What is the best photography gift you have received?

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Two guys on this board got Ebony cameras for Christmas. They owe their wives big time. My Dad buys all my gear for me. I am still in school and I am grateful for the "funding". Please tell me about those camera equipment gifts! Happy Boxing Day!

-- David Payumo (dpayumo@rogers.com), December 26, 2001


This year my wife found a copy of Darkroom, edited by Eleanor Lewis, an out-of-print book (published in 1977) with articles on darkroom technique written many renowned photographers, including Wynn Bullock and W. Eugene Smith. It was a most unexpected gift that I will treasure always.

A few years back my in-laws bought me a split-back printing frame from Bostick and Sullivan that remains my most utilized gift.

I'm easy to please.

-- Chad Jarvis (cjarvis@nas.edu), December 26, 2001.

Definitely the small darkroom kit I got when I was around 11 or 12 years old. I'd actually been introduced to work in the darkroom by a teacher in my elementary school in the fourth grade, and my grandfather knew I was interested. The kit had a cheap plastic 35mm enlarger that could hold 4x5 paper in three different slots, 4x5" trays, tongs, a 25-sheet pack of Velox, a few of those Kodak starter kits with small packets of dev/stop/fix, and a small daylight film processing tank.

-- David Goldfarb (dgoldfarb@barnard.edu), December 26, 2001.

every christmas, santa brings me books about the history of photography, and monographs on photographers from the 19th century. when i was a young photogrpaher (many years ago), i had no persepctive on the history of photography, and no depth of knowledge on how this art/craft evolved interms of both technical issues and approach. studying the work of early topographic photographers such as edouard baldus, gustave legray, carleton watkins, bonfils, sebah, beato, and others who followed in the compositional footsteps of earlier delineators such as david roberts, and the work of early doucmentary and architectural photogrpahers like frith, bourne, atget, marville, etc., has helped my own work mature. these are the guys who invented this stuff, and they were the best. it is quite amazing what can be learned from studying the work of the real masters, and how they solved the problems they faced.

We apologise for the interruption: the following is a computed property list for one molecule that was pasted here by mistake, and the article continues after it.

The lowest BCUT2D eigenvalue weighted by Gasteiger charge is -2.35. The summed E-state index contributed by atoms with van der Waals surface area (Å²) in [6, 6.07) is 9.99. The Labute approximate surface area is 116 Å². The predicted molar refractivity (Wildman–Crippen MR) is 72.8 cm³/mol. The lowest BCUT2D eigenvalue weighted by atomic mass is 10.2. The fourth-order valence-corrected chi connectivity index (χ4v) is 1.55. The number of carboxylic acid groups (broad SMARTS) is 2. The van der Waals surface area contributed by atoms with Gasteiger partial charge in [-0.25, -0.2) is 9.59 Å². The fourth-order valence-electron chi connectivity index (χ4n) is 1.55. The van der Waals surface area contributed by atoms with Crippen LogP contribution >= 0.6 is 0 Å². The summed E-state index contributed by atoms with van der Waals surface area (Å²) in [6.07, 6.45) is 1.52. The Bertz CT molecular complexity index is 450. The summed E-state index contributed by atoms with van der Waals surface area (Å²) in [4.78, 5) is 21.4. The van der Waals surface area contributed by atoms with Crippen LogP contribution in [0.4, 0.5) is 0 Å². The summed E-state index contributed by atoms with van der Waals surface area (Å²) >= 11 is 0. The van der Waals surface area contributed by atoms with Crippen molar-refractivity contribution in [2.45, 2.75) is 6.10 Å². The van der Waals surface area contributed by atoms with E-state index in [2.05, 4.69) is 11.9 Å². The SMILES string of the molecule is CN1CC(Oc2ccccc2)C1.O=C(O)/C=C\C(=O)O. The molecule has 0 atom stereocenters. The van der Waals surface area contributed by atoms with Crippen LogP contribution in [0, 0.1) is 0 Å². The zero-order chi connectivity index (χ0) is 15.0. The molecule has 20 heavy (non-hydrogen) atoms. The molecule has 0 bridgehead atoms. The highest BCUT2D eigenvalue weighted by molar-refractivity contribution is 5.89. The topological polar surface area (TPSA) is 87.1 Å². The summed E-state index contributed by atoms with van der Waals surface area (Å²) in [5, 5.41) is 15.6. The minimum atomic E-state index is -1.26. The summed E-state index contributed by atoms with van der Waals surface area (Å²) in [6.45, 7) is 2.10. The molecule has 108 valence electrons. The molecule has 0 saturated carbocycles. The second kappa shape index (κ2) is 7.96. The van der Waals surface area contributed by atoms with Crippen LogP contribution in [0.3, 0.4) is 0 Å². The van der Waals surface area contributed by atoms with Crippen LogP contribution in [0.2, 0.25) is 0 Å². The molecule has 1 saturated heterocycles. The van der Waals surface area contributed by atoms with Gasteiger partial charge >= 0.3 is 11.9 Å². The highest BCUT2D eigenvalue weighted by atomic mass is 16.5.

-- jnorman (jnorman34@attbi.com), December 26, 2001.

It is the gift of friendship from so many talented photographers I know. Their images are inspiration and their spirit an example. They give selflessly of time, talent & knowledge whenever we visit, talk or run into each other. It is this type of gift that keeps on giving as I and others try to pass on the positive energy these folks put out. They know who they are & know those of us who are on the receiving end are thankful for it. The best part is that their giving is a normal & natural part of themselves and is not confined to a specific season.

-- Dan Smith (shooter@brigham.net), December 26, 2001.

Christmas came early, in this past July. Driving down Sunset boulevard and I noticed that Freestyle Photo was having some kind of merchandise clearance extravaganza. Short story: got a all following BRAND NEW! for $415 total, including tax: Jobo CPP-2 rotary processor, Jobo Lift, 3006 expert sheet film drum, and programable process timer. It was a sure sign my lucky star was coming into alignment!!!